BRITISH BLUES ARCHIVE

Lightnin' Hopkins

 

LIGHTNIN' HOPKINS Obituary, New Musical Express 1982

 

 

 

Note: When news reached Britain of the death of Lightnin' Hopkins I received a call at 7pm from Phil McNeill, editor of the weekly New Musical Express, asking if I could prepare a few hundred word obituary, to be collected by courier 6am the following morning, to enable it to be published in that week's issue. Never having produced anything without prior preparation I was not at my best. The result was that the accompanying photograph (not shown) took more space than the obituary.

DEATH OF A LEGEND (New Musical Express w/e 6th February 1982)

LIGHTNIN' HOPKINS, the last of the great traditional country bluesmen, died on Sunday, aged 69.

Although he had been in poor health for some time, the full extent of his condition only came to light last July. Booked to play at London's Capital Jazz Festival, he cancelled at the last moment with a brief, poignant telegram. It read simply "Pray for Lightnin'".

Cancer had yet again deprived us of seeing a blues artist in Britain, and now it has robbed the world of his immeasurable talent as well.

One of six children, Sam Hopkins was born in the farming community of Centerville, Texas, on March 15, 1912. He began playing the guitar as a boy on a home-made instrument fashioned out of a cigar-box and baling wire. His earliest blues influence was the legendary Blind Lemon Jefferson, of whom Hopkins recalled "When I was just a little boy I went to hanging around Buffalo, Texas Blind Lemon he'd come and I'd just get alongside and start playing."

From Jefferson, through his cousin Texas Alexander, and via his older brother Joel, he developed his own blues style. By his early teens he had left home to sing on the streets of Houston, earning little more than dimes Throughout the '20s and '30s he travelled around Texas, usually in the company of recording star Texas Alexander, putting his musical abilities to good use in bars and dives. The '40s were a lean time for Sam but as they drew to a close his reputation as a respected street singer came to the notice of the Los Angeles based Aladdin label, who signed him up in 1946.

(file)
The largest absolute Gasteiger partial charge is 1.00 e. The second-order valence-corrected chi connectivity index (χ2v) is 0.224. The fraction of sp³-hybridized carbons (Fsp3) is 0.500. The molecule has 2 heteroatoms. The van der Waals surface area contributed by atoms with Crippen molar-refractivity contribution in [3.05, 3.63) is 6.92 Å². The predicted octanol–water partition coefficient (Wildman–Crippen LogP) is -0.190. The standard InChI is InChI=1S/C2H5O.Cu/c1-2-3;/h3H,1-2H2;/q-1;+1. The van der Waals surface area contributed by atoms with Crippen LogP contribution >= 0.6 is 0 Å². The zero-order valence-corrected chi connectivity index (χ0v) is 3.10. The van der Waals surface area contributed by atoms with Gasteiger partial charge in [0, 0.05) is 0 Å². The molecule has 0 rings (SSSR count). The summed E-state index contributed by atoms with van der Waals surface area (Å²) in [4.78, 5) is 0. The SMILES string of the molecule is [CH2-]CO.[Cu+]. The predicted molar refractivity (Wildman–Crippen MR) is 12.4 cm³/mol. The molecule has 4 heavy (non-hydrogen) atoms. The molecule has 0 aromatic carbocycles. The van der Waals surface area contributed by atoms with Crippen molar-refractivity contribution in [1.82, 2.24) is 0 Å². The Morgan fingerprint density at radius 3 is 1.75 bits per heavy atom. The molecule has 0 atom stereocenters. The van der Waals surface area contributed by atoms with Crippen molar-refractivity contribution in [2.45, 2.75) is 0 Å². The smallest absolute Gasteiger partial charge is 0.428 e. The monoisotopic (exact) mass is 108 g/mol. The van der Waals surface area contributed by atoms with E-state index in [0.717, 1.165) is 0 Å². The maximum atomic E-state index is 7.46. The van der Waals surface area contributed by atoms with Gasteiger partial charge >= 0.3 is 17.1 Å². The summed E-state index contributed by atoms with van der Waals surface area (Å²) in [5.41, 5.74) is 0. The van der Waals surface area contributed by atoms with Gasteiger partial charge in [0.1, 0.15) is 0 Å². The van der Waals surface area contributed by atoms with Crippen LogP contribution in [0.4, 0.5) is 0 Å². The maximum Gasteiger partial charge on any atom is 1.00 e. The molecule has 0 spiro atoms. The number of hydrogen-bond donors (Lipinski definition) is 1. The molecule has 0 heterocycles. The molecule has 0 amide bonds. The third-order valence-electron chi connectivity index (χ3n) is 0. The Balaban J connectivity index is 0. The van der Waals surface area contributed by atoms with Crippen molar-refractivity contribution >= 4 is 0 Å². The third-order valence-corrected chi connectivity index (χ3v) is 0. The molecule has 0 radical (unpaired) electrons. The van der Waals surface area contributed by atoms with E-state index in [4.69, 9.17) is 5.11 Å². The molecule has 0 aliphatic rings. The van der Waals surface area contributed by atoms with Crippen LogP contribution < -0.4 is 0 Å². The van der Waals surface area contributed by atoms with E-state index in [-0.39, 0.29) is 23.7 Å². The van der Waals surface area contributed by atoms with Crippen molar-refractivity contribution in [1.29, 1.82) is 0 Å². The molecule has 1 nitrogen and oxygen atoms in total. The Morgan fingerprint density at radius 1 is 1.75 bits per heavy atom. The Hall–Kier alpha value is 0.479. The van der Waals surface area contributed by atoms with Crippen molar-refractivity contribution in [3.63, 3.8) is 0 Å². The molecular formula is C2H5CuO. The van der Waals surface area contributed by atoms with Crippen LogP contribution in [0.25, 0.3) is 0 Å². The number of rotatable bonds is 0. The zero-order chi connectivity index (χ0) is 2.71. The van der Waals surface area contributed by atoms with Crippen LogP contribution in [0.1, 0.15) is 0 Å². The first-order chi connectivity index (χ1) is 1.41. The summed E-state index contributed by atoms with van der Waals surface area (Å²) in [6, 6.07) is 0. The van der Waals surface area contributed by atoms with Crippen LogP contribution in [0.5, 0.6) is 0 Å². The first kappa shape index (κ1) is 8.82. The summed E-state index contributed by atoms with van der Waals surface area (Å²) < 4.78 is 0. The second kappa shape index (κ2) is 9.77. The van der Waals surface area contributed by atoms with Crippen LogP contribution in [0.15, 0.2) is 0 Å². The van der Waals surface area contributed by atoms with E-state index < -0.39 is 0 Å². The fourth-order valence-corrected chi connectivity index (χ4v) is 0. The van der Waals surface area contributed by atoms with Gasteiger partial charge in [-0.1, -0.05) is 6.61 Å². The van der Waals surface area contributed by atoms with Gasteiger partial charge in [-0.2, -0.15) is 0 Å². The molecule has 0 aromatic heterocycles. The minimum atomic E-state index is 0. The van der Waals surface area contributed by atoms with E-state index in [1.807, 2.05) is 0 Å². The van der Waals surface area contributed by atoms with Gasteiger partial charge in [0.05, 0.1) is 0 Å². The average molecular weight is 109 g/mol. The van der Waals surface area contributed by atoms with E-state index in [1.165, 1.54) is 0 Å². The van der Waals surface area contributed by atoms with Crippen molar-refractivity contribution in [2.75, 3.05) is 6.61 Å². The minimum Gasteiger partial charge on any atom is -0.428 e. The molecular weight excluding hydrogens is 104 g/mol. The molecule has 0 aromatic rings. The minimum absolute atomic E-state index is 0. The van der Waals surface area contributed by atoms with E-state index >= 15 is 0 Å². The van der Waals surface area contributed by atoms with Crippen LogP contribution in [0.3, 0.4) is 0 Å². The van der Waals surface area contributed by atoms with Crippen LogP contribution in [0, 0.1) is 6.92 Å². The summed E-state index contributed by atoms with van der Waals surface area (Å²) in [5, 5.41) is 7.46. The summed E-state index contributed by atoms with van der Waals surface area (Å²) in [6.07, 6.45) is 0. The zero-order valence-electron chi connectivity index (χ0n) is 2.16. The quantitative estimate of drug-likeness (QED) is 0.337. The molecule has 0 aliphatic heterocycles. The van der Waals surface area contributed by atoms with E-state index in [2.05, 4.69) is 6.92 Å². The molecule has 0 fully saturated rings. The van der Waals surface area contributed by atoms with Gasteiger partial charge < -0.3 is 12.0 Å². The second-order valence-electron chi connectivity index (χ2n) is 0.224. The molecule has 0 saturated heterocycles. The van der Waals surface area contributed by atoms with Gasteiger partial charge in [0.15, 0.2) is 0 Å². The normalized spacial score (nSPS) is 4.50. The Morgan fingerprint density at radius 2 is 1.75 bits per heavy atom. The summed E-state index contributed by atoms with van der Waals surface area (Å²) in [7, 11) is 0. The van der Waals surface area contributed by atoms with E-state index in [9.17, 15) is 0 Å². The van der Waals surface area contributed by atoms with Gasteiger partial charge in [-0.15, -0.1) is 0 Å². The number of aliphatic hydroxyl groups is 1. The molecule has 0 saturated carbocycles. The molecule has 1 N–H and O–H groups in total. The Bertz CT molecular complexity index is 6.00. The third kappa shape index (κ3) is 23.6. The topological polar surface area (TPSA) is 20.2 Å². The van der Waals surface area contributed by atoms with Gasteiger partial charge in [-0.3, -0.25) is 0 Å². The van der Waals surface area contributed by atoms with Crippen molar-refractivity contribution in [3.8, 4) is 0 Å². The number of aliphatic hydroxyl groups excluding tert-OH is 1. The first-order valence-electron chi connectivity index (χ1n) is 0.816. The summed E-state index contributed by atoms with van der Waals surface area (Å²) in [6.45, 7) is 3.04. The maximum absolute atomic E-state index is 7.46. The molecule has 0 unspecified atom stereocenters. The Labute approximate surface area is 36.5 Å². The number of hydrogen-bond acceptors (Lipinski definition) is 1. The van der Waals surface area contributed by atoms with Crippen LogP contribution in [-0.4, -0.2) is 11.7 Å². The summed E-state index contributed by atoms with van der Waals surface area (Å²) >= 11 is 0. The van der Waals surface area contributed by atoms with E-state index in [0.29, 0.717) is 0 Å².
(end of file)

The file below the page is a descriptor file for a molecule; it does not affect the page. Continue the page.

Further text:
For his first recording he was teamed with pianist Thunder Smith and together they recorded as ''Thunder and Lightnin'", a nickname Sam was to use for the rest of his life. Over the next seven years Lightnin' became one of the biggest recording names in Texas and certainly the most prolifically recorded bluesman of his time, cutting close on 200 sides. His status in Texas was, by today's standards, superstar. But in 1954 he seemed to drop out of the recording limelight, not surfacing until 1959 when he was "rediscovered" by folklorists Sam Charters and Mack McCormick.

It was at this point that Lightnin' Hopkins's career became truly international. In the late '50s and early '60s the importance of the blues in the development of rock was being realised by the critics, and Hopkins (along with many other bluesmen) was finding himself in great demand the world over. Everybody from teenagers to DJs wanted to know about the blues and its practitioners, and over the next ten years Lightnin's individualistic guitar playing, deeply emotional blues and oddball humour were to become as well known halfway around the world as they were to his neighbours in Houston, Texas.

Despite all his touring, he always seemed to find time to cut the occasional album between tours. Those "occasional albums" now almost equal the number of sides he cut when he first started out. There is currently only one UK released album available ('Lightnin' Strikes Back' on Charly) but there are at least a dozen US imports on the market.

My only meeting with Hopkins was backstage at Croydon's Fairfield Hall on his one tour of Britain in 1964. I asked him to sign an album sleeve. He looked at me over the top of his dark glasses and said rather testily (people were plaguing him like mad for interviews and discographical information) "Boy, everybody's bin asking me one damn thing or another. I'll sing you something from that record when I get out there. You're here to hear me sing, ain't ya?"

Looking back on that incident, I suppose the true legacy of Lightnin' Hopkins is not really the albums contained in one's collection (though that's a good part of it) but the enrichment the music on those albums brings to life as a whole. I never did get that autograph, but Lightnin' Hopkins has left us all a valuable legacy.

 

Alan Balfour

 

 

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